Section I: The Rhetorical Situation of Cultural Studies

As I am posing the question to what is the rhetoric of the definition of cultural studies, it is first important to understand the situation in which cultural studies finds itself in the early 2010’s. The idea of a rhetorical situation was first emphasized by Lloyd Bitzer in an article published shortly after the establishment of the CCCS. In this article, Bitzer aims to understand the ways in which a rhetorical text comes into existence as a response to material, concrete discourses in order to alter or progress that discourse. Bitzer’s simplest definition is seen through his aims, writing, “I want to know the nature of those contexts in which speakers or writers create rhetorical discourse” (1). While the original article has come under a great deal of critique (Vats, 1973; Consigny, 1974; Biesecker, 1989), it is still important to understand the situations that call pieces of rhetoric into existence, giving them credence, legitimacy, and boundaries in which they are required to work.

The rhetorical situation of cultural studies is one which has called for a constant defining, or re-defining, of the discipline. The situation of cultural studies’ origin within the CCCS was simple enough, with early cultural studies scholars like E.P. Thompson, Raymond Williams, and Richard Hoggart aiming to fight against early understandings of culture that began in the nineteenth century and transformed through the end of that century and the beginning of the twentieth. Williams’ definitions of culture are helpful here, particularly his understanding of culture as “ordinary.” This type of rhetoric was called forth through the works of Matthew Arnold and his polarizing book Culture and Anarchy, where the two forces are diametrically opposed. This view of culture could not hold in the new century, according to the early founders of the CCCS. Graeme Turner writes in his overview of the history of British Cultural Studies that Arnold’s thoughts could not continue, writing, “Where class divisions had once been sufficiently rigid to confine political and economic power to one class, industrialization and the growth of the middle class and an urban working class had blurred these divisions” (34). The rhetorical situation of early cultural studies, and the response of culture as ordinary, is most likely the most simple of the rhetorical situations that cultural studies has engaged with.

If we fast-forward to today we are confronted with a different situation entirely. The first item that one is required to describe in the rhetorical situation is the “cultural turn” in the academy, best defined as the injection of culture into disciplines other than cultural studies brought along by Postmodernists and Poststructuralists alike. Cultural theory now had to be taken seriously in disciplines from history to sociology and everywhere in between. Bonnell and Hunt describe the origins of the cultural turn by writing,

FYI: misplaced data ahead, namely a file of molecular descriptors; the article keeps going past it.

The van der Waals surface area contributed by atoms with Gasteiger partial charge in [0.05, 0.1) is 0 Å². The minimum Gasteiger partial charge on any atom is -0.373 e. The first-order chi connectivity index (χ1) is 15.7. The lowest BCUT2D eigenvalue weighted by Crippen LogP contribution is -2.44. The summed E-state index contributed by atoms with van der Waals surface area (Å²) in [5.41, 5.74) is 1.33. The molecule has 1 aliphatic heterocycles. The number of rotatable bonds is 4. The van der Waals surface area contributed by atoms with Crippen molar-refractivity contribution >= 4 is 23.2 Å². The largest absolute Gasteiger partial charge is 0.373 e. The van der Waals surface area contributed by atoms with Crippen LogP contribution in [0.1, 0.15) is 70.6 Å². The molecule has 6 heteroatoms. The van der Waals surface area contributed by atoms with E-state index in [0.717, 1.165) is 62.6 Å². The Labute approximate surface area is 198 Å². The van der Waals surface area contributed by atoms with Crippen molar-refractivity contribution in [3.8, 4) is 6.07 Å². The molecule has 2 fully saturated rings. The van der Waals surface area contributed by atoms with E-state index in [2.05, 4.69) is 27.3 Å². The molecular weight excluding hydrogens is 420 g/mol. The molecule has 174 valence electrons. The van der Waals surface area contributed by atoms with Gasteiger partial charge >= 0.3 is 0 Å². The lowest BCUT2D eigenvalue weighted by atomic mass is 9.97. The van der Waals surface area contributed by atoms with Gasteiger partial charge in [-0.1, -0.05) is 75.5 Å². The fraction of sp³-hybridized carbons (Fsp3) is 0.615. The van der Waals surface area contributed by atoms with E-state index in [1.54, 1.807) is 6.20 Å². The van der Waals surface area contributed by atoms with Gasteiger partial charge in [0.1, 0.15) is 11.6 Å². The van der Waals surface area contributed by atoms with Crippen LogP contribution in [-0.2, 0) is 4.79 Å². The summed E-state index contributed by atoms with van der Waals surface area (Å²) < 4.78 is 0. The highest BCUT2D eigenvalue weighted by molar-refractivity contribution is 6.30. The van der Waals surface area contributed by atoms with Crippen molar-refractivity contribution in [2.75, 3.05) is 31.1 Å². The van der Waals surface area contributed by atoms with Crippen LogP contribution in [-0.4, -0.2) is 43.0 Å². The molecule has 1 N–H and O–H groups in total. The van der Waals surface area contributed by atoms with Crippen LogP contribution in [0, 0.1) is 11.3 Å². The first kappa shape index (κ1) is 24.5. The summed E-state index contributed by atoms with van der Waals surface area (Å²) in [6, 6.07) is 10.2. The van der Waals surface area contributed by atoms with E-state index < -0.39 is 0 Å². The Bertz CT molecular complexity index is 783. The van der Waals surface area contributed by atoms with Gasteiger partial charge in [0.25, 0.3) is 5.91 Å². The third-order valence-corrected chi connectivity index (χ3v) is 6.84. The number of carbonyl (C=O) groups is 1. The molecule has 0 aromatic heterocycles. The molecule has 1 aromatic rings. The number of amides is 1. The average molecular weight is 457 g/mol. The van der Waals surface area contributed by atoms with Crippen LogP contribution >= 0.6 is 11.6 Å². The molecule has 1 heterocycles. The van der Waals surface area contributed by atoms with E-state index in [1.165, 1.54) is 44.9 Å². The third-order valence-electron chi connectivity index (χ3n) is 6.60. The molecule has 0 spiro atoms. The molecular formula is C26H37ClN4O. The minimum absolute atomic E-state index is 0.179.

Frustrated with the limitations of social history and historical sociology-frustrated, that is, by the constraints of a commonsensical, usually materialist notion of the social-social historians and historical sociologists began to turn in a cultural direction and to look at the cultural contexts in which people (either groups or individuals) acted. More and more often, they devised research topics that fore­ grounded symbols, rituals, discourse, and cultural practices rather than social structure or social class. (8)

While this accounts for the rise of cultural studies as an oft-referenced discipline, the cultural turn was also deadly for cultural studies, as it displaced the field’s power as being the sole producer of cultural knowledge.

With the cultural turn, cultural studies is now called upon to define itself, not in terms of what culture is considered to be, but with a vastly different tone that looks instead towards legitimacy. If many other branches of the humanities and social sciences are taking on the concepts, topics, and methods of cultural studies, why should it exist as an entity unique to itself? With this sort of situation, cultural studies is required to define itself with a greater emphasis on negative terms instead of positive terms, focusing on the differences between it and the disciplines which co-opted its terms and concepts.

While I have attempted to give a generic rhetorical situation for the defining of cultural studies, the situation, like the field itself, must be understood to have splintered long ago. There is not a unifying or unified situation that cultural studies is responding to, just as there is no unified definition of cultural studies. There have been responses to the situation brought on by the cultural turn. Responses that have attempted to look at the legitimacy of the discipline. This is a view that has played out its role in the play that is cultural studies. While I will return to possible aims of cultural studies later in this paper, it is important for cultural studies to realize its fragmented nature in a radically new way. Instead of viewing this fragmentation as inherent to the discipline, there is a requirement for cultural studies to view itself as constantly referring to a fragmented and evolving rhetorical situation.